To continue: cod roasted on its skin, linguine with arrabiata (29 euros); the fillet of sea bass, mashed potatoes in oil from Charles Aznavour (35 euros); the roast rack of lamb, baby vegetables, thyme jus (34 euros); the Petit Pergo beef tartare (21 euros); the grilled tuna steak, ratatouille with pesto (30 euros); the pan-fried Chateaubriand, pepper sauce (36 euros); pan-fried veal sweetbreads, potato pancake, cream of morels (35 euros); the truffle risotto (32 euros); the dish of the day.
Pan-fried Chateaubriand, pepper and cream sauce. | The Little Pergolesi
To finish: the cheeses of the moment (15 euros); the pavlova with red fruits (16 euros); the citrus soup and its blood orange granita (16 euros); the Grand Marnier soufflé (17 euros); the dark chocolate charlotte (16 euros); the vanilla floating island (15 euros); hot chocolate mousse, vanilla ice cream (17 euros); dessert of the day.
The pavlova. | lesrestos.com
38, rue Pergolèse, 75016 Paris. Tel.: 01 45 00 23 66. Possibility of privatizing the place. Card from 55 to 70 euros. Closed Saturday and Sunday.
The Café Max was, from 1941, the clandestine backstage of the resistance. Eugène Germain, owner at the time and former pilot who survived the First World War, hosted in his café, called at the time “Hélice”, dance evenings of a particular dimension which the Germans loved. They came to have fun there every Thursday evening, in good company, around a small orchestra.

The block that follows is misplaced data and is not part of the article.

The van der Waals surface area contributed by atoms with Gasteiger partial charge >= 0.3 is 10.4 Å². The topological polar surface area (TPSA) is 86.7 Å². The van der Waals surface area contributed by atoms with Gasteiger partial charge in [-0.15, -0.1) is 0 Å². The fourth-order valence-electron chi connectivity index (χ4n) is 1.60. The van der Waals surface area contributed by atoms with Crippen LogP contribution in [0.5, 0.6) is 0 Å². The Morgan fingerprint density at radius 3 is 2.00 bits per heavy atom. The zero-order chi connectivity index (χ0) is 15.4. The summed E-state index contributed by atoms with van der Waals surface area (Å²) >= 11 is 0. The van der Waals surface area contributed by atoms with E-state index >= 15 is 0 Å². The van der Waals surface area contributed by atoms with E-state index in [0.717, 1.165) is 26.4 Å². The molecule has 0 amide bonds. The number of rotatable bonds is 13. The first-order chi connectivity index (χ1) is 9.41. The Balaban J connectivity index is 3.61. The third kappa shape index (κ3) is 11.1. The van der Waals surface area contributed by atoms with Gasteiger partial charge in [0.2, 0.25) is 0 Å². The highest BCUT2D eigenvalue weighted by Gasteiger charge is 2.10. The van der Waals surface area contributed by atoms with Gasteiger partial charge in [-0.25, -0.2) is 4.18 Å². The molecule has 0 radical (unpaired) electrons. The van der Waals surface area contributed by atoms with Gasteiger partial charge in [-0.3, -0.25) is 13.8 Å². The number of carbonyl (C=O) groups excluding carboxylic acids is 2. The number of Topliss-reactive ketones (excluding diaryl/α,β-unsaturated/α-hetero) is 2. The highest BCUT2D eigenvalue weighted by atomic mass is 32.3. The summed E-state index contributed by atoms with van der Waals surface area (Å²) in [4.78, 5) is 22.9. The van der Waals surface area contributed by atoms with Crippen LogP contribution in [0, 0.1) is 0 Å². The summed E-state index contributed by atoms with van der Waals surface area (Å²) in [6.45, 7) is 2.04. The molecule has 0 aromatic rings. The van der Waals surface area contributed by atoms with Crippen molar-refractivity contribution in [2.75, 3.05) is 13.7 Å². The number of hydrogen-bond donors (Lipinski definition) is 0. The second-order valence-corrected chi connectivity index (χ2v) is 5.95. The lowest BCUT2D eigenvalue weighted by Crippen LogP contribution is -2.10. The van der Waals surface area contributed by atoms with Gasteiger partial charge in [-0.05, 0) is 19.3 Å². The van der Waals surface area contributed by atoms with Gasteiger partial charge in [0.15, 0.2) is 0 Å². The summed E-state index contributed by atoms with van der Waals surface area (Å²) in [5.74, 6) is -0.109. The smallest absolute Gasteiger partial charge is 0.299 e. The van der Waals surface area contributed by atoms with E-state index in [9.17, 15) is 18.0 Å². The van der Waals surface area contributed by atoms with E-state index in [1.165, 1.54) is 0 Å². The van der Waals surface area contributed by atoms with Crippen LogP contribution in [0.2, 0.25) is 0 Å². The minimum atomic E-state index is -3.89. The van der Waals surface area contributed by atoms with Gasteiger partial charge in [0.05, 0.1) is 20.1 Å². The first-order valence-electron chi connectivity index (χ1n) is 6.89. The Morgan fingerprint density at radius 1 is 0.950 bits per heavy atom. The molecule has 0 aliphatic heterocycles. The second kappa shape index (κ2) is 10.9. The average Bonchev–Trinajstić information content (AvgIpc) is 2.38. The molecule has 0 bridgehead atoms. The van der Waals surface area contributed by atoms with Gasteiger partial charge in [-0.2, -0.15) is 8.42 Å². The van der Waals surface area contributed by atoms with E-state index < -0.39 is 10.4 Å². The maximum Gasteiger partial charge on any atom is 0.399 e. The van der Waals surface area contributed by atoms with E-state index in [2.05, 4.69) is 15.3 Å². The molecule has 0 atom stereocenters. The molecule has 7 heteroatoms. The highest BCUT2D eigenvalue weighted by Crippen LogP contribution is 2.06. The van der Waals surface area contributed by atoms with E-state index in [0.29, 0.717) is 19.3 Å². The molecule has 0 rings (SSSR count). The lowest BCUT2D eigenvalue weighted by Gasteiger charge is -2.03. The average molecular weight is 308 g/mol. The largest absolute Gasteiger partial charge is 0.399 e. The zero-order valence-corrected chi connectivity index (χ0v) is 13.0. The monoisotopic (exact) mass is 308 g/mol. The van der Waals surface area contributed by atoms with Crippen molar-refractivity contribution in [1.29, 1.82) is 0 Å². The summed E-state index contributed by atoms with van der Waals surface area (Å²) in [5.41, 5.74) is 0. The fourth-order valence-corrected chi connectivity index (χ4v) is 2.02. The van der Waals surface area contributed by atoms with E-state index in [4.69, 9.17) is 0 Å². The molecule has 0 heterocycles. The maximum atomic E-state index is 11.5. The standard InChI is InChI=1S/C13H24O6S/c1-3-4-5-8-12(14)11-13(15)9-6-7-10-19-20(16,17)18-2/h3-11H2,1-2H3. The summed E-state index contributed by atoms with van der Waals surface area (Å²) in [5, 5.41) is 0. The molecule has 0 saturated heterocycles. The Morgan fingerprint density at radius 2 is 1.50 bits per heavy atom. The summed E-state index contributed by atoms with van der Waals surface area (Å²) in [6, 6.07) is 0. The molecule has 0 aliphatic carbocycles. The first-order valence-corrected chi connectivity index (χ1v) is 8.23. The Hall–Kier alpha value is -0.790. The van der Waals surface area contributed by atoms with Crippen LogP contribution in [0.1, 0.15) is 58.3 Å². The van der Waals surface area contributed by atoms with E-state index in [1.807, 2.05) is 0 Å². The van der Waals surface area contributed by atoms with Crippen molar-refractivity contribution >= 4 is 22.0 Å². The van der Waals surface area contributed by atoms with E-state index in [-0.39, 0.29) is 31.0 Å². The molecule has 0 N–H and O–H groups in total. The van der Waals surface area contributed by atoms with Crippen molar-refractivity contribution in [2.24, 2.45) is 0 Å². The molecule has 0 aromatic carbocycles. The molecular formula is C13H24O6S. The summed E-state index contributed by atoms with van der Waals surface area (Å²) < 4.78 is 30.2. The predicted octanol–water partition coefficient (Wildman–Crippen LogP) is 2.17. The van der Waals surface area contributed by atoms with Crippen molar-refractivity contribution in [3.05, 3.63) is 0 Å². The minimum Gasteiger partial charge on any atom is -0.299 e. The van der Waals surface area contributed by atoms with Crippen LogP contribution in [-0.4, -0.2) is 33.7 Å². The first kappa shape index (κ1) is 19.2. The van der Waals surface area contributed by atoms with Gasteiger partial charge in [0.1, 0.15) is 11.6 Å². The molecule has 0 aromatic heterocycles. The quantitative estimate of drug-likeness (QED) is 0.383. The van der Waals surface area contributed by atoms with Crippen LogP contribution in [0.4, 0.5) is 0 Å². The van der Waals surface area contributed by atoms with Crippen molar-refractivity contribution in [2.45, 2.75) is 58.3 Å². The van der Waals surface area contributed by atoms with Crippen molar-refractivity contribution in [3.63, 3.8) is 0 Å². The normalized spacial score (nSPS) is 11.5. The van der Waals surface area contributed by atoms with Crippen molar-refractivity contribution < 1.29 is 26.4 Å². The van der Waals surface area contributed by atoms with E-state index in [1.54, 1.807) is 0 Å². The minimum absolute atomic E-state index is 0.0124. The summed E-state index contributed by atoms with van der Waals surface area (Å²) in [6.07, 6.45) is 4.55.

Eugène Germain and his group of friends, who would prove to be recognized as great French resistance fighters, had set themselves the task of “Tender ear”. The curfew sounded, the Germans returned to the Invalides or the Military School located close by, while the small group of resistance fighters was just beginning their evening.
First, it was necessary to take out the transmitter hidden in the accordion, then to contact the services of General de Gaulle in London, in order to disclose to them the information collected. Every Thursday, it was the same ritual and many plots were foiled.
The Café Hélice was renamed Café Max when Eugène Germain sold it in 1972, in honor of Max, a resistant hero who fought alongside Jean Moulin and was part of the small group of spies on Thursday evening.
The Café Max has been, since this historic period, a discreet haunt, conducive to cozy exchanges where one simply slums around discussions between colleagues, friends or family.
Café Max bears the name of a resistance hero. | malou
This emblematic 28-seat tavern with its original decor, with its zinc counter from the beginning of the century, its wooden tables and its red benches, remains a must. We come here for its bistro style, its generous cuisine, its atmosphere and its team that loves good products.